Best restaurants for beer pairings

These eateries are as serious about suds as they are about food.



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  • Photograph: Jeffrey Gurwin


    Back Forty

  • Photograph: Allison Michael Orenstein


    Beer Table

  • Photograph: courtesy


    Cafe D'Alsace

  • Photograph: courtesy DBGB



Photograph: Jeffrey Gurwin


Back Forty

Against the Grain
Wine and beer partisans come together over small plates at this rustic neighborhood brew joint, which also offers serious selections from the adjacent vino bar Grape and Grain. A menu organized from "light" and "white" (think pilsners and lagers) to "dark" and "darker" (stouts, barley wines) helps newbs navigate the smartly curated picks, which tend toward American craft brews like the supremely hoppy Green Flash Imperial IPA ($8) and the crisp Belgium-style North Coast Le Merle from California ($9, currently off the list). The easygoing menu of pizzas, sandwiches and savory bites (such as braised short ribs with polenta. $17) is just as democratic. A communal table in the center is used to host seasonal beer dinners, and it can be booked for private tastings customized to your party (12--18 people). 620 E 6th St between Aves B and C (212-358-7065,

Back Forty
Artisanal craft beers are a natural match for the seasonal grub at chef Peter Hoffman's farmhouse-style tavern. In keeping with the local bent of the cooking, regional producers such as Captain Lawrence and Keegan (both in-state) get marquee treatment on the well-edited draft list, while bottles roster ventures a bit further afield to showcase other cult U.S. producers. The staff is versed in the offerings and can suggest pairings for your meal. It's worth seeing which hand-drawn cask is on offer—on a recent visit, a Tregs pale ale from Pennsylvania ($7) was a hit paired with the juicy grass-fed burger ($11) and bite-size pork-jowl nuggets ($4 for three), its crisp fruity and floral punch balancing the salty richness of both dishes. 190 Ave B between 11th and 12th Sts (212-388-1990,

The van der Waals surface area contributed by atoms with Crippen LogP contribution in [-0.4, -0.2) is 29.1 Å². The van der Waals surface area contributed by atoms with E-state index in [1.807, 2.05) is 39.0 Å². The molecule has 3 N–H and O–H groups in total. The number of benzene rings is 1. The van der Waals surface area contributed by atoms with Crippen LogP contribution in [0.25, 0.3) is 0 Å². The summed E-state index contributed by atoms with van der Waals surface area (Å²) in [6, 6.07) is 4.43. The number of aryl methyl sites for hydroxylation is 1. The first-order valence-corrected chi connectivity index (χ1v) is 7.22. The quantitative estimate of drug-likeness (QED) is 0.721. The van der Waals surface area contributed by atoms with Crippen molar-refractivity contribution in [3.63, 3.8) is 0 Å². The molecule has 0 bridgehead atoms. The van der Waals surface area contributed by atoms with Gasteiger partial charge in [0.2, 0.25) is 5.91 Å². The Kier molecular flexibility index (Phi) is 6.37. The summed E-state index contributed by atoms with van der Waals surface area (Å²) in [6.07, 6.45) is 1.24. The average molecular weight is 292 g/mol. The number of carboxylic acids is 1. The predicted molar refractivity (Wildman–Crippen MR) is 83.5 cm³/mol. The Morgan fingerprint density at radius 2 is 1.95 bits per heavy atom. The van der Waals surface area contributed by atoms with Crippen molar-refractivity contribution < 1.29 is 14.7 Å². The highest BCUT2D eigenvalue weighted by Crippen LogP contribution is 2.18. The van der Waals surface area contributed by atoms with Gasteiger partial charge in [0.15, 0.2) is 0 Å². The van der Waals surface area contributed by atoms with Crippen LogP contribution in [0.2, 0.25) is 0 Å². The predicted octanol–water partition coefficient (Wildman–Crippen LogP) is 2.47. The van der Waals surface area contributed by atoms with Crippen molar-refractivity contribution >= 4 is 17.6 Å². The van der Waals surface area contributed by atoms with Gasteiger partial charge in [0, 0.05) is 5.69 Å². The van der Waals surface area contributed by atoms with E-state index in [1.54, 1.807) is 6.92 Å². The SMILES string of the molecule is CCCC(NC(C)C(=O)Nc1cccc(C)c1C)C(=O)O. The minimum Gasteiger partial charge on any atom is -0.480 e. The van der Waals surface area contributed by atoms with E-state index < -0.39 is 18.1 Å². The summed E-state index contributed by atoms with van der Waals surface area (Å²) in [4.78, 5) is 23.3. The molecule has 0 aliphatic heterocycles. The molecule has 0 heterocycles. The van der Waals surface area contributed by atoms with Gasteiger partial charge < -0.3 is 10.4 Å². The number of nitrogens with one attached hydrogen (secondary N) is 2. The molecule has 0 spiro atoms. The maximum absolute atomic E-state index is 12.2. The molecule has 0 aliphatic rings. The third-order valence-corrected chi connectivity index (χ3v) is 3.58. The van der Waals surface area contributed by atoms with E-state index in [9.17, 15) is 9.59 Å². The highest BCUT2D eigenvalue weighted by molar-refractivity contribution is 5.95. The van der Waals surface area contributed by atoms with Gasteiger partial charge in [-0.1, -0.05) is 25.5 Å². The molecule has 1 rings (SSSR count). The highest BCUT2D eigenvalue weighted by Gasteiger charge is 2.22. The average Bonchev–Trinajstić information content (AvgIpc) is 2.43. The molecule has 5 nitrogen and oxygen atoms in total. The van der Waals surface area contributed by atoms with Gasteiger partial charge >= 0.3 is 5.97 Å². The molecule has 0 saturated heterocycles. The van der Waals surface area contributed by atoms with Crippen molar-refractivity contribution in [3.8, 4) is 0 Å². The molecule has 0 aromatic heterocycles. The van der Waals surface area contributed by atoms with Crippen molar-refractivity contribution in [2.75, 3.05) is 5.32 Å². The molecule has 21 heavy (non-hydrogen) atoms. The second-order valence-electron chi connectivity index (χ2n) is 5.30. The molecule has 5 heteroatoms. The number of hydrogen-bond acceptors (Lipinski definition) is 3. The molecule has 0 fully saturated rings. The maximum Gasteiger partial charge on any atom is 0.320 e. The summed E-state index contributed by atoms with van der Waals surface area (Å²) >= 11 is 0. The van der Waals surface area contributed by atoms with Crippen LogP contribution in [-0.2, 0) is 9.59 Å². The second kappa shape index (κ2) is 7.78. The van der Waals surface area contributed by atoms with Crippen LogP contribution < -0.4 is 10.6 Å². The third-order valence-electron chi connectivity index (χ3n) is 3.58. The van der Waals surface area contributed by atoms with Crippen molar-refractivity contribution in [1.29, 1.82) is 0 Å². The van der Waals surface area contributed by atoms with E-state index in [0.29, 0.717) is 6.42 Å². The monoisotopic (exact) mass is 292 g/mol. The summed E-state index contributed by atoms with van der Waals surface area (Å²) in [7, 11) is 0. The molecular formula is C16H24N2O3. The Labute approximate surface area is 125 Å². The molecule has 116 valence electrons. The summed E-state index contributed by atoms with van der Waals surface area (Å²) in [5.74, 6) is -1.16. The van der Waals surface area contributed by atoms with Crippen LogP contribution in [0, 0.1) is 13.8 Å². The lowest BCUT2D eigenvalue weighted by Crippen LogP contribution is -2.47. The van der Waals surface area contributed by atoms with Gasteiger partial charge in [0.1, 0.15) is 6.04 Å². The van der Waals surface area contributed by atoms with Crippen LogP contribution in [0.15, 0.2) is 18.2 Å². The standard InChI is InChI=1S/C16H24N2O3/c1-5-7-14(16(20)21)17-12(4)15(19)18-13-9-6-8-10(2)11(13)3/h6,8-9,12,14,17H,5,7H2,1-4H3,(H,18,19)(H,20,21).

Beer Table
Justin and Tricia Philips's trailblazing eatery is built on the philosophy that beer and food should be enjoyed together. The approach is reflected in one of the city's most unusual drink selections, which often includes rare old-world bottles. Order from the seasonal market menu (available la carte, or as a $25 three-course prix fixe plus $15 for three beer pairings). Or talk to friendly staffers, who might guide you toward a rye-and-black-peppercorn--infused Dieu Du Ciel! Route Des pices ($10) to lift the fattiness of the duck-and-beef meat loaf ($12). Beer Table is also a full-service hops-head HQ, filling growlers and hosting weekly events, such as brewmaster talks and home-brewer meet-ups. 427B Seventh Ave between 14th and 15th Sts, Park Slope, Brooklyn (718-965-1196,

Caf d'Alsace
French styles like Bire de Garde—a strong farmhouse ale traditionally brewed in winter and matured until spring—are well represented on the meticulous beer list here, but there are plenty of other varieties to explore. A whopping 132 bottles are organized into 18 styles, from pilsners to lambics. Delve into vertical vintages (the same beer bottled in different years), such as the champagnelike Deus Cuve Prestige ($44) from 2005, 2008 and 2009. To help you navigate the unfamiliar selection, flag down affable beer sommelier Gianni Cavicchi. He's an ace at pairing the Germanic-influenced plates with their perfect partners. 1695 Second Ave at 88th St (212-722-5133,

Downtown denizens pack Daniel Boulud's raucous brasserie for wieners both traditional (lamb merguez on a bun $9, on a plate $15) and inspired (Thai red curry and lemongrass, $14), plus burgers, raw-bar platters and French-inflected small plates. Beer sommelier Hayley Jensen stewards an international list of 22 drafts and 60 bottles chosen to enhance the eclectic eats. Cut through the richness of the Viennoise ($14)—an Emmentaler-cheese-stuffed pork sausage with house-made sauerkraut—with a crisp lager, like the slightly smoky Schlenkerla Helles (250ml bottle $9). 299 Bowery between E Houston and 1st Sts (212-933-5300,

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